The time has come to reclaim the best American tradition of openness to and inclusion of immigrants.

 

 

NLRB Chairman: New Penalties Needed for Union-Busting of Undocumented Workers

By Josh Eidelson

Josh Eidelson

NEW YORK CITY—National Labor Relations Board Chairman Mark Pearce says his agency could pursue new remedies to punish employers who retaliate against undocumented immigrants for organizing. Last year Pearce interpreted a 2002 Supreme Court decision to rule out back pay as a remedy in such cases, limiting the NLRB’s options of financial penalties.

  • Interviewed Friday by Working In These Times, Pearce called the tension between immigration law and labor law “extremely frustrating,” and the tools available for protecting undocumented workers against employer crimes “insufficient.”

“The concept of ‘made whole’ by us needs to be examined,” said Pearce, referring to a legal guideline for NLRB remedies. “Perhaps there are things within that concept that we can utilize. Now I can’t articulate what they are, because we’ve got to consider it.”

Continue reading

Immigrant Hunger Strikers Victorious in Greece

This inspirational victory is detailed in an article by Vagia Lysikatou in the excellent e-bulletin of the Socialist Project (Canada), The Bullet

Utah’s immigration bills – a blast from the past

by David Bacon

David Bacon

Last week the Utah legislature passed three new laws that have been hailed in the media as a new, more reasonable, approach to immigration policy. Reasonable, that is, compared to Arizona’s SB1070, which would allow police to stop anyone, demand immigration papers, and hold her or him for deportation. The Utah bills were signed by Republican Governor Gary Herbert on Tuesday, March 15. Arizona’s SB 1070 is currently being challenged in court.

Utah’s bills were called “the anti-Arizona” by Frank Sharry, head of America’s Voice, a Washington DC immigration lobbying firm. According to Lee Hockstader, on the Washington Post’s editorial staff, the laws are “the nation’s most liberal – and most reality-based – policy on illegal immigration.”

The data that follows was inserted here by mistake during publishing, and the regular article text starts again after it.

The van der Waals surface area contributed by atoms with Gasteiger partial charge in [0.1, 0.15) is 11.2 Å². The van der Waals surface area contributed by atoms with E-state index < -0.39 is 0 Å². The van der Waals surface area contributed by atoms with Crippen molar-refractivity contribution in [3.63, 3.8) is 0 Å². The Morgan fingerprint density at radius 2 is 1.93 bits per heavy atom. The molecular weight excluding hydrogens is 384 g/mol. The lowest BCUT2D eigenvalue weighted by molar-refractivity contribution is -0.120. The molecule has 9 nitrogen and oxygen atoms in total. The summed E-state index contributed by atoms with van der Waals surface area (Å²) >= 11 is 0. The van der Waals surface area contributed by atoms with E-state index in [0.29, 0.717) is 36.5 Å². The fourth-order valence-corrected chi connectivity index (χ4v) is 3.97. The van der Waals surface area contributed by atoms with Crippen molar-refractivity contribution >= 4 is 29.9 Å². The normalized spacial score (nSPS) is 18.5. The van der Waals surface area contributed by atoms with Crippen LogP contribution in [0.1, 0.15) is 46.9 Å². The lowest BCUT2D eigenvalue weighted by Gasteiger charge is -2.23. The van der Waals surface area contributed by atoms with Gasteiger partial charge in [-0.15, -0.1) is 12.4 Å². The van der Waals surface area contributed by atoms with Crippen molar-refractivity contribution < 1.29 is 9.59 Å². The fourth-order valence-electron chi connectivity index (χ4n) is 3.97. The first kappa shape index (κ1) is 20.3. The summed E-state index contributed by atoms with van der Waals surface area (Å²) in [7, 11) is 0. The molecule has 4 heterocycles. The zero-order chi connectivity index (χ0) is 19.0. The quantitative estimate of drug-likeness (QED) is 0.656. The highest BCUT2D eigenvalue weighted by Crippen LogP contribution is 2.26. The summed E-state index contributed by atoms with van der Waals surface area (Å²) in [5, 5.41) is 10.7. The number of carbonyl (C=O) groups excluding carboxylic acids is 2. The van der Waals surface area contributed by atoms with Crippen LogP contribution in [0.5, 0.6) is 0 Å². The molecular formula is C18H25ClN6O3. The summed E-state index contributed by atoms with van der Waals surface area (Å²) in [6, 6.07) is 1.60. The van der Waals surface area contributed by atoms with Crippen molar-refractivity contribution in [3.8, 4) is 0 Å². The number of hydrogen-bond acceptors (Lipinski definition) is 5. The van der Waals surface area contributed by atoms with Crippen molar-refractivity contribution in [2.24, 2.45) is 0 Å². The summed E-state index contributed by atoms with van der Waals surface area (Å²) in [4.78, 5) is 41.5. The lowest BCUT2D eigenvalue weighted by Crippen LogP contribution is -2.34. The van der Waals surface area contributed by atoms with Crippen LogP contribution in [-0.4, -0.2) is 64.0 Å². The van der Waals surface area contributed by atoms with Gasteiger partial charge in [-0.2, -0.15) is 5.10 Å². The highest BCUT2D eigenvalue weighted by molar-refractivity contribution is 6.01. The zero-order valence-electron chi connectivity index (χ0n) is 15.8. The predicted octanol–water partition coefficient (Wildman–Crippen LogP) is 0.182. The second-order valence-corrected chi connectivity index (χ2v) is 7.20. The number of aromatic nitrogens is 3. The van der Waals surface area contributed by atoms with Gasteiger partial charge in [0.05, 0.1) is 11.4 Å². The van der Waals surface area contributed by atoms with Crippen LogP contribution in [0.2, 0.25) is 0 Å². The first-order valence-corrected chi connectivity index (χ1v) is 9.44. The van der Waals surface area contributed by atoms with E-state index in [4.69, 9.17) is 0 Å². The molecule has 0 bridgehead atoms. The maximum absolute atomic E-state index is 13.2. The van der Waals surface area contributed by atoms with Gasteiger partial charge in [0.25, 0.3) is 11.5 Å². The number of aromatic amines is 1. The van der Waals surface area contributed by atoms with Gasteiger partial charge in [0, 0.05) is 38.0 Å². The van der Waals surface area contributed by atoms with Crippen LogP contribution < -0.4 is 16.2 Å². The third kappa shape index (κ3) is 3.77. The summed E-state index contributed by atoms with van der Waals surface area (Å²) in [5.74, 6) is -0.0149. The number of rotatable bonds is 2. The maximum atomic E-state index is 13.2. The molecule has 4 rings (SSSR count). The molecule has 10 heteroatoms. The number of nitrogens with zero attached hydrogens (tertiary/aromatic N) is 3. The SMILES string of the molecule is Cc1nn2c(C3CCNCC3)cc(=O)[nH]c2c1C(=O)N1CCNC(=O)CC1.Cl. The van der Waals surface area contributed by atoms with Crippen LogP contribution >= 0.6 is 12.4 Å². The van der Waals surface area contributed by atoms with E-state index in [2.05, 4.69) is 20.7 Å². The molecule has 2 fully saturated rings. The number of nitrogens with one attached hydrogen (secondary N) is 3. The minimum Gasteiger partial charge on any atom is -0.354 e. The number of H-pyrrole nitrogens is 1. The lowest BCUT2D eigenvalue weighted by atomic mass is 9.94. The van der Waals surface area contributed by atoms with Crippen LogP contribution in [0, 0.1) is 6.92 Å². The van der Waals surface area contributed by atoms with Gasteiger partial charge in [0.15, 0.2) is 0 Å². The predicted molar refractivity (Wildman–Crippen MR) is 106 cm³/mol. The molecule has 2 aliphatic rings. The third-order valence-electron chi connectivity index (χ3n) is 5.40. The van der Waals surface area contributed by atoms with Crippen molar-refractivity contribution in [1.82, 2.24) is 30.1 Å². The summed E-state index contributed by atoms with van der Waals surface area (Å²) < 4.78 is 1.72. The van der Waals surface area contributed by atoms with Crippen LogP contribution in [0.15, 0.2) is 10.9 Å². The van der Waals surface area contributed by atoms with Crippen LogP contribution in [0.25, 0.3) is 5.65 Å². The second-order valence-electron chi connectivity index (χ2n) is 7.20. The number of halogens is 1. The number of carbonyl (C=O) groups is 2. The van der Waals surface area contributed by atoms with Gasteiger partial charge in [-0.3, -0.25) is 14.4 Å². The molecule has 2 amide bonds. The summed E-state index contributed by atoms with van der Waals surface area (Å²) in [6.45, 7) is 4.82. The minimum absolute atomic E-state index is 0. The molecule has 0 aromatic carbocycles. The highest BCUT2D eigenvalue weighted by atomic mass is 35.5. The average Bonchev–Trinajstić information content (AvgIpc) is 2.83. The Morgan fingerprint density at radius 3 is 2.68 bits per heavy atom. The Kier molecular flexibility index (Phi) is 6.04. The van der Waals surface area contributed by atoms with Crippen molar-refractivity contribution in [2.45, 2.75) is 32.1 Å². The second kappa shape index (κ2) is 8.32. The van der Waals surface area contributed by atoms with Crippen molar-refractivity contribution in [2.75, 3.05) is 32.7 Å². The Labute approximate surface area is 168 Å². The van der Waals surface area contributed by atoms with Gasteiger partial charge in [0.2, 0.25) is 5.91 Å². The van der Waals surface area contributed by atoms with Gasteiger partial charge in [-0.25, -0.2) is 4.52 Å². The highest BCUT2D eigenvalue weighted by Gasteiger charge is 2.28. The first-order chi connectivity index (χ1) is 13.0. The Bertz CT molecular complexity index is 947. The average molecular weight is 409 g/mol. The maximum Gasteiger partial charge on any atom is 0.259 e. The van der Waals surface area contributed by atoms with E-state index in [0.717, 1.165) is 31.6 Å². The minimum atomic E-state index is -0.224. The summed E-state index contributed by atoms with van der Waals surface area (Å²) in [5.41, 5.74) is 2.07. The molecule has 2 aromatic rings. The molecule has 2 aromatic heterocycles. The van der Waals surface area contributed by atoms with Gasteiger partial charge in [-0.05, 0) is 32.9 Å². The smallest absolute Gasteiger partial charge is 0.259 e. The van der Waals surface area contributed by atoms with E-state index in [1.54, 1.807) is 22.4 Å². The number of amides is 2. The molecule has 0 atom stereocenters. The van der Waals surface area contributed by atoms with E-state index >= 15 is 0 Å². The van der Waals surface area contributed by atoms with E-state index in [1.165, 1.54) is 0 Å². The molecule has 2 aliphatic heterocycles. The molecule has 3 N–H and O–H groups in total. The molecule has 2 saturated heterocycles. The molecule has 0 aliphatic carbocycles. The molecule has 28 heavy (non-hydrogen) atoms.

The Utah laws, however, are not new. And they’re certainly not liberal, at least towards immigrants and workers. Labor supply programs for employers, with deportations and diminished rights for immigrants, have marked U.S. immigration policy for more than a hundred years.

Continue reading

Jose Naranjero’s Long Walk To Work

By Alexandra Early

Alexandra Early

I first met Jose Naranjero* in a dusty little Mexican town called Naco, which lies just across the border wall from Bisbee, Arizona. I’d been working in Arizona for a few weeks as a volunteer for No More Deaths, a Tucson-based group that works to protect the lives and human rights of migrants. I was part of a team that left supplies of food and water in the Sonoran desert, where many border crossers have gotten lost and then perished from hunger, thirst, dehydration, and other causes.

In Naco, I retraced the steps of many, back to the door of an immigrant resource center, run by folks from Bisbee, which assists people dumped on the Mexican side after being collared by our Border Patrol. On my second day working in this tiny, crowded facility, two friends of Jose Naranjero showed up looking for him. All three men had tried to enter the U.S. two nights before but had the bad luck to run into “la migra.”

Continue reading

Chicago Unions Seek Better Ties After Clash Over Immigrants

Tiffany Ten Eyck
Labor Notes
http://labornotes.org/node/1978

Leaders of Chicago’s worker centers and unions have been meeting to soothe conflicts over the defense of unionized immigrant workers.

Tensions developed this summer after union members approached a worker center for help with no-match letters from the Social Security Administration. The letters tell employers which employees’ social security numbers don’t match their name and are often used as an excuse to fire immigrant workers.

Continue reading

Gandhi Joins with Martin Luther King: Jobs with Justice National Conference

Here is one ongoing story of struggle by workers against exploitative corporate globalization. It is part of the rich tapestry presented at the Jobs with Justice National Conference in Providence, which assembled several hundred activists from forty local coalitions that campaign for workers’ rights. These delegates, diverse in age, race and culture, shared their organizing experiences and successes, of perseverance in the face of adversity and corporate and political villany. This struggle by Indian workers against their exploitation by the U.S. government’s H2B “guest worker” program is continuing. Continue reading